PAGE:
Related: cure, spend time, social change, federal drug administration, psychosis
  • And Then There Were None Chapt 13 On - 888 words
    And Then There Were None Chapt. 13 On By chapter 13 of And Then There Were None, by Agatha Christie, half of the ten guests that ventured out to Indian Island are killed. These incidents cause the remaining guests to react in bizarre ways. These reactions are common to most people that are placed in this situation. They protect themselves and react differently around each other. There are also accusations that are made about who may have done the killing of the first five guests, and there are alliances that are made to help find out who the murdered really is. Out of ten guests plus the boat handler, who brought them over to the island, one of them is the murderer. Who is it, and what do th ...
    Related: agatha christie, dining room, murder mystery, dear, furniture
  • Animal Testing - 1,131 words
    ... rted to research facilities, and they suffered from cramping and over heating. The lack of adequate ventilation and extremes in temperature caused death to over 55 percent of the guinea pigs, hamsters and rabbits on their way to the research laboratory. This is not an isolated case, every year in Britain alone millions of animals suffer and die in laboratory experiments. They are burnt, scalded, poisoned and starved, given electric shocks and addicted to drugs, they are subjected to near freezing temperatures, reared in total darkness from birth and deliberately inflicted with disease like arthritis, cancer, diabetes, oral infections, stomach ulcers, syphilis, herpes and AIDS, (Sharpe, 1 ...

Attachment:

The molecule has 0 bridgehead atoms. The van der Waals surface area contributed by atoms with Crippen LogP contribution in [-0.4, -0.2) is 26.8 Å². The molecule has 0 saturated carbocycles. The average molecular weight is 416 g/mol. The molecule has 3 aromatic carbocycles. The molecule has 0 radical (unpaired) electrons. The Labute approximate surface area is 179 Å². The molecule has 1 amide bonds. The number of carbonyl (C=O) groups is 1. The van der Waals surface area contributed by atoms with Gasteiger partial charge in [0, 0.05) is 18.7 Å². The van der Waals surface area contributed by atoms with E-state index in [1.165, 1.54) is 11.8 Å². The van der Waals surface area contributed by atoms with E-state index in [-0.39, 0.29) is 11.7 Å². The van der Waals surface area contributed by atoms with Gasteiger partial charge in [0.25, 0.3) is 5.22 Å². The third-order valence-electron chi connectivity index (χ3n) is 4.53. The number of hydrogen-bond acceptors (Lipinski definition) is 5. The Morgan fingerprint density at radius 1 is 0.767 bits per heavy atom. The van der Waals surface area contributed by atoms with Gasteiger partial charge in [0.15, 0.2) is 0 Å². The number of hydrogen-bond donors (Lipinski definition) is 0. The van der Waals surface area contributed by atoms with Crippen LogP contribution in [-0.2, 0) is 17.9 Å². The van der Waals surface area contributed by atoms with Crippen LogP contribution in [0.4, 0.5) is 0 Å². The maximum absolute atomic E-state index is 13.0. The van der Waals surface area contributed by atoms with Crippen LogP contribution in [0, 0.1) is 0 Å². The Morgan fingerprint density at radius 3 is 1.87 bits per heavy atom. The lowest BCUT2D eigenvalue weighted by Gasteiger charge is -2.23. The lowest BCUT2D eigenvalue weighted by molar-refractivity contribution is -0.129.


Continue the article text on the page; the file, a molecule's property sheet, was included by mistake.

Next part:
Related: animal experimentation, animal research, animal testing, testing, using animals
  • Antigone And Creon - 1,209 words
    ... riend that I love. Ismene: And what life is dear to me, bereft of thee? Antigone: Ask Creon; all they care is for him. Vickers says that Creon was lawful in decreeing that Polyneices not be buried, but this is the only issue that Creon is right about. He believes that Creon is repugnant to the reader, because Creon gloats over the future fate of the corpse. (Vickers 528). I must disagree again. Creon was never repugnant to me personally. Had I been in his position, and a nephew of mine committed treason against my kingdom and killed my second nephew, I would have done much the same thing: let his corpse rot and be consumed by scavengers. Neither would being challenged by a willful, bratt ...
    Related: antigone, creon, internal conflict, good and evil, dear
  • Antigone And Power - 1,613 words
    Antigone And Power "Power corrupts, and absolute power corrupts absolutely," said Lord Acton generations ago. In the Greek tragedy Antigone, written by Sophocles, there was a character named Kreon, the antagonist, who was the king of Thebes. Thebes was an autocratic state where Kreon had absolute power. Throughout the course of the play, Kreon abused his privilege of absolute power; and this caused him to suffer greatly, even though he was warned by a few people of his bad deeds. What Sophocles commented on absolute power was that one should not abuse it. If it was abused, he or she had to expect bad consequences. This was indicated by what happened to Kreon when he abused his power. Kreon s ...